It occurred to me that these are the same people who have used the name of God and the church to support ideas that catastrophes of the not-so-distant past are the result of a God who is unhappy with America’s liberalism – i.e., acceptance of the rights of the LGBTQIA community, welcoming of immigrants from anywhere but especially from non-White countries, and of course, the passing of the law making abortion legal. We can all remember hearing Evangelical pastors blaming hurricanes and other disasters on what they defined as the malfeasance of people in power who have allowed too many liberal policies to pass, as noted by Salon.com. But the energy and actions of the Christian nationalists have made even some Evangelicals leery and critical of what that group has been perpetuating and spreading, NPR noted.

What is disturbing is that it feels like the voice of “the church,” not the Christian nationalists but mainstream Protestant and Jewish and other religious groups, has been rendered largely silent. There is not enough pushback to Christian nationalist toxicity, not enough yelling out the “good news” that in the eyes of God, everyone counts, and everyone matters.

Many White Christians have never believed that, however, and those who do believe it have lived in fear of being attacked by vehement Christians who are content with stuffing their version of God down the throats of everyone. In their eyes, God is White, and God supports the causes of White people. The way they see God affects and determines the way they treat human beings, which determines how they relate in society. That reality has been the rule even before Christianity came to America.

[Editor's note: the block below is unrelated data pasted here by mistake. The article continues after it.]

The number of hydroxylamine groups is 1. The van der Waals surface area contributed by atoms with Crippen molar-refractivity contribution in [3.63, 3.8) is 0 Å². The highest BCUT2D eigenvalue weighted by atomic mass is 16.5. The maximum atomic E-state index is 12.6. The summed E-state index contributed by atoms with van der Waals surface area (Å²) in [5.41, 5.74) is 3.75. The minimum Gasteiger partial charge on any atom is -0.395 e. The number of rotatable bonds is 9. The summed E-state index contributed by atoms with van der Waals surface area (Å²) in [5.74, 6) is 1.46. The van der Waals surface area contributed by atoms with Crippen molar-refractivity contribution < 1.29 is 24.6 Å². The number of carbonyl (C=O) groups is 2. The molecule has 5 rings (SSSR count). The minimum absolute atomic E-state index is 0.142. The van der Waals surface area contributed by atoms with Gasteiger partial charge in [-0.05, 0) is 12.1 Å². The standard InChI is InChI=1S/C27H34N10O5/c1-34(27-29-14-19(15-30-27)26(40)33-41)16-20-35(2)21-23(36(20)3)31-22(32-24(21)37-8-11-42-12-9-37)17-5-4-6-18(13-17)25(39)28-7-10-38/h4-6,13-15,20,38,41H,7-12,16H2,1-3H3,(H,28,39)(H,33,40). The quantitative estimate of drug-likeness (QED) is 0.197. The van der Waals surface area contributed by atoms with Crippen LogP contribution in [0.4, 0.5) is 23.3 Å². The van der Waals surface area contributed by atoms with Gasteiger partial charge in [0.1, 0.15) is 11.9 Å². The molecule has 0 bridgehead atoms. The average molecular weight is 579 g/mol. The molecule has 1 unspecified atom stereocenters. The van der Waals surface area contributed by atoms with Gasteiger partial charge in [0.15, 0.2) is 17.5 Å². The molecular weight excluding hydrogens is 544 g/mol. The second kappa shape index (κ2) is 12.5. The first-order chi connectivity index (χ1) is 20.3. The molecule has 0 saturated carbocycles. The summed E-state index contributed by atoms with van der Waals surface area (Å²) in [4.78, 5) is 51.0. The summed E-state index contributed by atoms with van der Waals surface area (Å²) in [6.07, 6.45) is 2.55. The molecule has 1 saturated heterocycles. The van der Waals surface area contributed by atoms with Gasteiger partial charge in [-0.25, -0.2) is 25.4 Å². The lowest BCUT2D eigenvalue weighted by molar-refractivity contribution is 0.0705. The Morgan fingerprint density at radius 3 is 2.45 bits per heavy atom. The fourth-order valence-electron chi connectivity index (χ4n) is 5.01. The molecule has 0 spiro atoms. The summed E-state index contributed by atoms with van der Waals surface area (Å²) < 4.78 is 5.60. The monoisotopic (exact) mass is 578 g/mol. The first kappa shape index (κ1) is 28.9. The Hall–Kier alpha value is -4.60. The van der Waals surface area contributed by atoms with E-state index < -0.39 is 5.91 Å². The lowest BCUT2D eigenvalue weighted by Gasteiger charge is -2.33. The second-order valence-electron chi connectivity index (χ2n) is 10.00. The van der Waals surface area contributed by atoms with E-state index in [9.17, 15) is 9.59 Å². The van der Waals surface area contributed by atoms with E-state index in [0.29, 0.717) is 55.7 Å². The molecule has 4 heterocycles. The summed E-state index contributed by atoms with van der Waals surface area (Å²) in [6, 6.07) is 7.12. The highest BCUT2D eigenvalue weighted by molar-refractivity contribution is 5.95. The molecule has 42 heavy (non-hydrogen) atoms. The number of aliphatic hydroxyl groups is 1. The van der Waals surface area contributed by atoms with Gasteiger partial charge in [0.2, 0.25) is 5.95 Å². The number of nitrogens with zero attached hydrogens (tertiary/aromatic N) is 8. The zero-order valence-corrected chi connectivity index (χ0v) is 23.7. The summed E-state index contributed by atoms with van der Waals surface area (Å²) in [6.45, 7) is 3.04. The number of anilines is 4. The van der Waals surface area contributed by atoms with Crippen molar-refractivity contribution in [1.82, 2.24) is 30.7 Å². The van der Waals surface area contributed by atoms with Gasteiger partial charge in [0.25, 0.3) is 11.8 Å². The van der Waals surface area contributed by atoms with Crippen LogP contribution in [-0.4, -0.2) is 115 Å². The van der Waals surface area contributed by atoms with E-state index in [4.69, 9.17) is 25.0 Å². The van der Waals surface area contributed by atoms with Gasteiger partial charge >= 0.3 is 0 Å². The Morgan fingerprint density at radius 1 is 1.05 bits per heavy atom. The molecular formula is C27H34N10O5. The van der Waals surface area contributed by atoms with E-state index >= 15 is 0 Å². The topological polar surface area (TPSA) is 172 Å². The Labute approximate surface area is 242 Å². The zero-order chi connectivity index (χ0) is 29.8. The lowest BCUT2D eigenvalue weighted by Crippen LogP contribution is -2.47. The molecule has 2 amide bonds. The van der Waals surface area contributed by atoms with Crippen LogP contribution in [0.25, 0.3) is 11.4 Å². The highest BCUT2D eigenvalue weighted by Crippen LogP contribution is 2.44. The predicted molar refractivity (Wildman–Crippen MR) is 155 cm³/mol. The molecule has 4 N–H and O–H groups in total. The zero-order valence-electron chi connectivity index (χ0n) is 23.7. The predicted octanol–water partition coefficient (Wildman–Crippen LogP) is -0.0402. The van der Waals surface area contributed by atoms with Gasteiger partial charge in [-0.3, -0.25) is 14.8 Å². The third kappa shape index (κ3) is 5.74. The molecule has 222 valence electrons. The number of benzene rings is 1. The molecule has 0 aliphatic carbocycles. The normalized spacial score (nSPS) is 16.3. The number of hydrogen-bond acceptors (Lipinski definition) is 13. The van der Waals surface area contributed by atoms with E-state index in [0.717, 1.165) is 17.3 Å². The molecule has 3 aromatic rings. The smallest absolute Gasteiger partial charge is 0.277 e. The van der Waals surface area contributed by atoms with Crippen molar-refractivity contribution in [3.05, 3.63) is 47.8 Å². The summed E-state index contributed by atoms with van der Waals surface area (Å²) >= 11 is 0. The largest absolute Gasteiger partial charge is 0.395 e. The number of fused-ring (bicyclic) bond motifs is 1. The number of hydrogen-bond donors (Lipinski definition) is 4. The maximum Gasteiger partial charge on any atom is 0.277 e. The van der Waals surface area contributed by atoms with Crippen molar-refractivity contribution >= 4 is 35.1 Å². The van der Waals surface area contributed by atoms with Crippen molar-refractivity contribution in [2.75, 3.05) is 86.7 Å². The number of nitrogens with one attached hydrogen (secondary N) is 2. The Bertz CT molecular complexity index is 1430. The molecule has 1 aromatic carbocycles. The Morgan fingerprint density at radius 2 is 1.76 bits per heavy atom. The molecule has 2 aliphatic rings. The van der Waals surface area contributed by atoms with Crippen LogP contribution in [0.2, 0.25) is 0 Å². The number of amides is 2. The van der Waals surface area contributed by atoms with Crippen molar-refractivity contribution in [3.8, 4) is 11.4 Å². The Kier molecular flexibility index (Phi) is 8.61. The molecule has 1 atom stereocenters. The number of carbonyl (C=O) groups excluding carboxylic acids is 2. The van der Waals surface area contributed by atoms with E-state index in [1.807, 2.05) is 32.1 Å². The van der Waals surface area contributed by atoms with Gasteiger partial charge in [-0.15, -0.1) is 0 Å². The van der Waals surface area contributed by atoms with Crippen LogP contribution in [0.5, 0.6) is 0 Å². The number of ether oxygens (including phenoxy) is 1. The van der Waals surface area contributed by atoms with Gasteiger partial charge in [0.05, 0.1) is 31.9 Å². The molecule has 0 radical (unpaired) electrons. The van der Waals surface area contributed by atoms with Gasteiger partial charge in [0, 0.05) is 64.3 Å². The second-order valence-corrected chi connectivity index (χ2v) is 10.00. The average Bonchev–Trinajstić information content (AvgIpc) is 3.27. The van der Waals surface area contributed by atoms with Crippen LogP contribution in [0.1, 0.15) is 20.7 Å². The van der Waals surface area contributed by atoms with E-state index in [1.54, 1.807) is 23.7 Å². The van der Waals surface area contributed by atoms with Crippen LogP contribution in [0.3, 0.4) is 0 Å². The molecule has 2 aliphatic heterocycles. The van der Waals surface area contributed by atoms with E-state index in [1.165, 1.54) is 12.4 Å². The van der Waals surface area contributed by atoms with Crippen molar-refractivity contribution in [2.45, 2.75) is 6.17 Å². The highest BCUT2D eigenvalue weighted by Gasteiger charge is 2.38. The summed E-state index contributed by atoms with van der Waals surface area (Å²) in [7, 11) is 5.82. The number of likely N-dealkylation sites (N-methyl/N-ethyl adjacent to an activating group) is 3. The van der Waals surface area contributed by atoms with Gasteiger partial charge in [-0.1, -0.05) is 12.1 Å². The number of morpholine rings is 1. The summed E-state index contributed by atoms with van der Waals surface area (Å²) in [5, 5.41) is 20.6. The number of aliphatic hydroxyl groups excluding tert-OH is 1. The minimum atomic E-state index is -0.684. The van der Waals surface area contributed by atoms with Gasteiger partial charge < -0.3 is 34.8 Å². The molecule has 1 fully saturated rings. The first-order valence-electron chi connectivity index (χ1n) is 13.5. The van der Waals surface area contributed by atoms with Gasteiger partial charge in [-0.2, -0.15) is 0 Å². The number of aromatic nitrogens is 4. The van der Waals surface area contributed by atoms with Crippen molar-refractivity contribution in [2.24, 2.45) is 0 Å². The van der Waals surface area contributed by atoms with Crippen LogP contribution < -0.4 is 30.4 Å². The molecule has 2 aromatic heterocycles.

I often wonder what the God of weary years and silent tears is thinking, and I also wonder why God – the omniscient, the omnipresent, the omnipotent – doesn’t intervene and shake people into following God and not their political and cultural preferences and inclinations. These Christian nationalists, emboldened by the former president who one might call the Christian Nationalist-in-Chief, are bold with their assertions that they are on the side of God and, more importantly, that God is on the side of racism, sexism and bigotry of all sorts.

I do not understand how this story ends, but it will end. Where will those who follow the commands of the Christ be and what will “the church” look like?

I shudder to even think about it. The church has caused many problems for people in the past who have sought love and instead have received judgment and ostracization, but the darts being thrown out by the church of Christian nationalists are more toxic than ever. “The church” has become an agent of destruction, and it is anyone’s guess how wide and deep will be the fallout.

 

Rev. Dr. Susan K. Smith is the founder and director of Crazy Faith Ministries. She is available for speaking. And she is an award-winning author for her latest book, “With Liberty and Justice for Some: The Bible, the Constitution, and Racism in America,” available through all booksellers. Contact her at revsuekim@sbcgloba.net.